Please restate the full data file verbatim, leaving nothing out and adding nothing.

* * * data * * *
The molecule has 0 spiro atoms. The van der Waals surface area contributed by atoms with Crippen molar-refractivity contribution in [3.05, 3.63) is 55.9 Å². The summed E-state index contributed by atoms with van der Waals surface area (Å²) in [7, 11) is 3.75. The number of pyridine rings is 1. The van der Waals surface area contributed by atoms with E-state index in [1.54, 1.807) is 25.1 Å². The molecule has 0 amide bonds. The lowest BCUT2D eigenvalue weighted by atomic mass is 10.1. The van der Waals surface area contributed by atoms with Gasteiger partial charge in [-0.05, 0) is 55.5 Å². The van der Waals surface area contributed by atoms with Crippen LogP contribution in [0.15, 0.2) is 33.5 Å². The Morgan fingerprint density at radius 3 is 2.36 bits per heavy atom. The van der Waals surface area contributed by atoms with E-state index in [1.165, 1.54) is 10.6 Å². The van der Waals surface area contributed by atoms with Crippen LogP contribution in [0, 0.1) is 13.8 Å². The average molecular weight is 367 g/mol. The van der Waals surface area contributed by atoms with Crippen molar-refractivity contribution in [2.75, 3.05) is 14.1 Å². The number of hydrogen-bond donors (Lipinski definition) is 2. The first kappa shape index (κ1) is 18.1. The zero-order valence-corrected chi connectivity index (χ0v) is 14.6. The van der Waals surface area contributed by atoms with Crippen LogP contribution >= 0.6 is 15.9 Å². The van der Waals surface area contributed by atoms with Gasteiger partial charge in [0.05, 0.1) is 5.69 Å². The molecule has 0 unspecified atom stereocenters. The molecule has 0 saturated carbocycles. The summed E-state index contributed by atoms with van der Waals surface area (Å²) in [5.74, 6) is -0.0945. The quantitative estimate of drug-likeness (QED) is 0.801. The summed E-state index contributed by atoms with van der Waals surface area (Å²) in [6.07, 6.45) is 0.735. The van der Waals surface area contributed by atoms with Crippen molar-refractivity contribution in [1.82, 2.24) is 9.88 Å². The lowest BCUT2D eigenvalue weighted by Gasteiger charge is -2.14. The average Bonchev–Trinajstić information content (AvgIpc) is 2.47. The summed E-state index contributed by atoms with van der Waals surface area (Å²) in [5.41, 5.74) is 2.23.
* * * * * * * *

The molecule has 0 spiro atoms. The van der Waals surface area contributed by atoms with Crippen molar-refractivity contribution in [3.05, 3.63) is 55.9 Å². The summed E-state index contributed by atoms with van der Waals surface area (Å²) in [7, 11) is 3.75. The number of pyridine rings is 1. The van der Waals surface area contributed by atoms with E-state index in [1.54, 1.807) is 25.1 Å². The molecule has 0 amide bonds. The lowest BCUT2D eigenvalue weighted by atomic mass is 10.1. The van der Waals surface area contributed by atoms with Gasteiger partial charge in [-0.05, 0) is 55.5 Å². The van der Waals surface area contributed by atoms with Crippen LogP contribution in [0.15, 0.2) is 33.5 Å². The Morgan fingerprint density at radius 3 is 2.36 bits per heavy atom. The van der Waals surface area contributed by atoms with E-state index in [1.165, 1.54) is 10.6 Å². The van der Waals surface area contributed by atoms with Crippen LogP contribution in [0, 0.1) is 13.8 Å². The average molecular weight is 367 g/mol. The van der Waals surface area contributed by atoms with Crippen molar-refractivity contribution in [2.75, 3.05) is 14.1 Å². The number of hydrogen-bond donors (Lipinski definition) is 2. The first kappa shape index (κ1) is 18.1. The zero-order valence-corrected chi connectivity index (χ0v) is 14.6. The van der Waals surface area contributed by atoms with Crippen LogP contribution >= 0.6 is 15.9 Å². The van der Waals surface area contributed by atoms with Gasteiger partial charge in [0.05, 0.1) is 5.69 Å². The molecule has 0 unspecified atom stereocenters. The molecule has 0 saturated carbocycles. The summed E-state index contributed by atoms with van der Waals surface area (Å²) in [5.74, 6) is -0.0945. The quantitative estimate of drug-likeness (QED) is 0.801. The summed E-state index contributed by atoms with van der Waals surface area (Å²) in [6.07, 6.45) is 0.735. The van der Waals surface area contributed by atoms with Crippen molar-refractivity contribution in [1.82, 2.24) is 9.88 Å². The lowest BCUT2D eigenvalue weighted by Gasteiger charge is -2.14. The average Bonchev–Trinajstić information content (AvgIpc) is 2.47. The summed E-state index contributed by atoms with van der Waals surface area (Å²) in [5.41, 5.74) is 2.23.